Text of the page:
The Beauty Industry Has Reached Peak AI-Washing

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This can lead to “over-inflated expectations, that when not met, result in decreased public confidence in the technology and reduce its actual meaning.” Lauren Wilcox, a senior director of Responsible AI at eBay, says that lately, she’s seen the term “AI” attached to beauty products and technologies much more frequently, especially now that generative AI has become more accessible.

How do beauty companies use AI?

AI comes in many shapes and sizes—from quizzes that generate personalized product recommendations to voice-activated beauty assistants—which is why it can feel relatively tricky to dissect and understand. Vivian Cheng, an investor at CRV, a VC firm that focuses on companies that implement next-generation AI technology, believes there are three kinds of AI companies: native, incumbent, and AI-washing.

Native companies are companies that were born and raised in the AI era, building from the ground up with AI technology in mind. Function of Beauty (which creates customizable hair products) and DCYPHER (which makes bespoke foundation) are two beauty-industry examples. AI-centered machines–like Luum’s AI lash extension machine and Nimble and Clockwork’s robot manicure devices–also fall under this category. Nimble, an at-home manicure device that looks a little like an oversized toaster oven, clocks in at 18 pounds and uses AI technology in the form of a 270-degree scanning system to scan, paint, and dry your nails. Clockwork similarly provides an AI-powered robot manicure, but instead of the take-home element that Nimble is known for, it’s commercially available in locations like JFK Airport’s Terminal 4 and LinkedIn’s headquarters in San Francisco.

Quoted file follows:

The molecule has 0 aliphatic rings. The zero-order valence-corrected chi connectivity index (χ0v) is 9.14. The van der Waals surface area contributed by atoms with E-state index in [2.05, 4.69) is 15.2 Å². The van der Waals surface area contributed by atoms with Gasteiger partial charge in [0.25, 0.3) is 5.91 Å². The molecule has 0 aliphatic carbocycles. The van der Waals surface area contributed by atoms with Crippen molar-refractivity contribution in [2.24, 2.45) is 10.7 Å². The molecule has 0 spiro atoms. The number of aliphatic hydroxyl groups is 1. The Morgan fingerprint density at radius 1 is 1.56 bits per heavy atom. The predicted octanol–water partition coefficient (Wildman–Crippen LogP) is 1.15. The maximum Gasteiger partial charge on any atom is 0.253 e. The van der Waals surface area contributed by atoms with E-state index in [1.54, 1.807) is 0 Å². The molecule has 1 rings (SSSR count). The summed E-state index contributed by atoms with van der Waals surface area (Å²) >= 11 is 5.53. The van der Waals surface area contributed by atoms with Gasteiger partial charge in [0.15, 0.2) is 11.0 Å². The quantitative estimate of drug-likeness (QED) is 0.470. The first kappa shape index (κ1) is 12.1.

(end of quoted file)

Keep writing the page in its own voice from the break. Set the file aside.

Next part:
Incumbents, says Cheng, are companies that established value and built meaningful businesses before the rise of AI, but are incorporating it now. YSL Beauty, which introduced YSL Makeup Stylist, an AI-based tool that analyzes your facial features in a photo and picks a look–and suggests products–based on your coloring and features, is one such example.

The last category, AI-washing businesses, use the term “AI” as a buzzword to draw in the attention of consumers. This can be compared to food companies calling a product “healthy” without actually disclosing any meaningful evidence on the nutrition label that supports that claim. In these cases, Cheng said, “AI appears on the label, but it’s mostly marketing fluff and not a lot of substance in terms of truly leveraging AI in a substantial way.”

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